Proverbs is divided into two major sections. The first section that includes chapters one through nine is lectures from a dad to his son. The rest of the book are what we are most familiar with, the wise sayings in one or two sentences.
Often we think of the author of Proverbs as Solomon. Part of Proverbs is attributed to him, but throughout the book we find writings of Solomon, those identified as “the Wise,” advisers to King Hezekiah, a guy named Agur, and a king named Lemuel.
This collection of wise sayings was put together not just for the son mentioned in the early chapters. It has a much broader audience. It is for everyone. It is very practical. And to truly understand the purpose of the book, we get to todays lesson: Wisdom.
The proverbs of Solomon son of David, king of Israel:
for attaining wisdom and discipline;
for understanding words of insight;
for acquiring a disciplined and prudent life,
doing what is right and just and fair;
for giving prudence to the simple,
knowledge and discretion to the young–
let the wise listen and add to their learning,
and let the discerning get guidance;
for understanding proverbs and parables,
the saying and riddles of the wise.
The fear of the Lord is the beginning of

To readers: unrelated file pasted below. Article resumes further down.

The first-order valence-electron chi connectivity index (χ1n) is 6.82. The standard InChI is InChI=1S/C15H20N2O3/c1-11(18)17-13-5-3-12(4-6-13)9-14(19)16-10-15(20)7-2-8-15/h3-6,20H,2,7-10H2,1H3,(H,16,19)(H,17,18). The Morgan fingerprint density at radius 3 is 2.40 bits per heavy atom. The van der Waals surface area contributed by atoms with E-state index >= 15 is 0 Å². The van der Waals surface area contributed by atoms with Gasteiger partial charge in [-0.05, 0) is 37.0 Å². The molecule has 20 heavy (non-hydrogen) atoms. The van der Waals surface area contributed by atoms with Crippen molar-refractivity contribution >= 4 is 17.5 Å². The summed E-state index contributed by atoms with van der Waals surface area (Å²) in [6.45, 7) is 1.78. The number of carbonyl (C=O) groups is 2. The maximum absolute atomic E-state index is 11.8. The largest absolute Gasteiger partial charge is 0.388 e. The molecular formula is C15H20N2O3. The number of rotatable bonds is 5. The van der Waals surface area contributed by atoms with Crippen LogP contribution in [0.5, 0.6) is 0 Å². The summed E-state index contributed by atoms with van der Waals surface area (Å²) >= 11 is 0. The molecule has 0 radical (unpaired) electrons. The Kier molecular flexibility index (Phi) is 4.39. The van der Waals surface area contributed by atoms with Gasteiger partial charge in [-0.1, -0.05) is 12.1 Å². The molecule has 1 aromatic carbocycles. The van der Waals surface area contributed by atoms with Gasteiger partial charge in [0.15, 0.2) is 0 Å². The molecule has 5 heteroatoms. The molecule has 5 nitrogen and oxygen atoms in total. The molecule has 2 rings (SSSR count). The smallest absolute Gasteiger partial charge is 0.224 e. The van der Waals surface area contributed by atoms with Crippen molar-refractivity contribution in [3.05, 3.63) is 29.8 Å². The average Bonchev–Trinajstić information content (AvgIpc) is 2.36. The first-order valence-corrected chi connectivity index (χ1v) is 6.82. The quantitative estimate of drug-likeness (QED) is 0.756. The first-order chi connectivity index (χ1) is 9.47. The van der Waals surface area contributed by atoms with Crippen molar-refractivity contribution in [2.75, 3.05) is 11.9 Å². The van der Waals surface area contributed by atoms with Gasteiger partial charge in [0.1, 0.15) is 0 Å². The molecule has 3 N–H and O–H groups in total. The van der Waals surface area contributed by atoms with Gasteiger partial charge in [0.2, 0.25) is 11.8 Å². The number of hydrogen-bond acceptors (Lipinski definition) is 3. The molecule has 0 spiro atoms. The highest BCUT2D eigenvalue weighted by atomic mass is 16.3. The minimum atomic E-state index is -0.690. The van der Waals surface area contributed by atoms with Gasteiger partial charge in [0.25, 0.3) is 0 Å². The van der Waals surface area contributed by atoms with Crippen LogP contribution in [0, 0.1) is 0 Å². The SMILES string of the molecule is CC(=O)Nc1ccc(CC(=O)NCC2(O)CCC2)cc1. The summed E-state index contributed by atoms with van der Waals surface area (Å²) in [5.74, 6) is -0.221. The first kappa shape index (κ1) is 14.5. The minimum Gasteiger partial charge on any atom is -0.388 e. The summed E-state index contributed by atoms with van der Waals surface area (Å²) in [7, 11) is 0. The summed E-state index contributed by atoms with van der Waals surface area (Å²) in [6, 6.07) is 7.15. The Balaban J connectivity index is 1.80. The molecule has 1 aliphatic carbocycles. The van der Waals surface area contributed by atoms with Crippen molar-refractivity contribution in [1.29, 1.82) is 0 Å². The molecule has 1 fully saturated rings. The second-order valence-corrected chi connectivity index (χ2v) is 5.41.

but fools despise wisdom and discipline. —Proverbs 1: 1-7
These first seven verses lay out for us the theme of the entire book…wisdom. In fact, this one word is used over and over in the proverbs. This is the foundation for everything else that we are going to be speaking about in the coming weeks. If we miss wisdom, we miss everything else.
So, what is wisdom? It is common to think that wisdom is the same as knowledge. And while there may be some overlap, wisdom goes deeper than just knowing things or about things. In fact, you can have knowledge without wisdom, but you cannot have wisdom without knowledge.
You can be incredibly book smart, be the greatest champion that Jeopardy has ever seen, but still be a fool. Have you ever known that person? They ace every test, know every thing about everything, but have absolutely no clue about how the world works?
So, wisdom is more than knowledge. As you explore the deeper meaning behind the words the writer of Proverbs used here, you find it is used to describe a skillful worker, someone with technical skills, someone who knows how to put into practice what they know. Wisdom is the right application of knowledge. It is not just knowing, but acting. And there is more to it. . .
Wisdom is insight
Verse 2 mentions understanding “words of insight.” What is insight? It is the ability to see things that others may not.
When I was going up, I loved to read Encyclopedia Brown detective books. Encyclopedia Brown was a boy detective and the books consisted of short stories about cases he would take on to solve. Each story included clues about the case and the goal as a reader was to try to solve the case before the end of the story.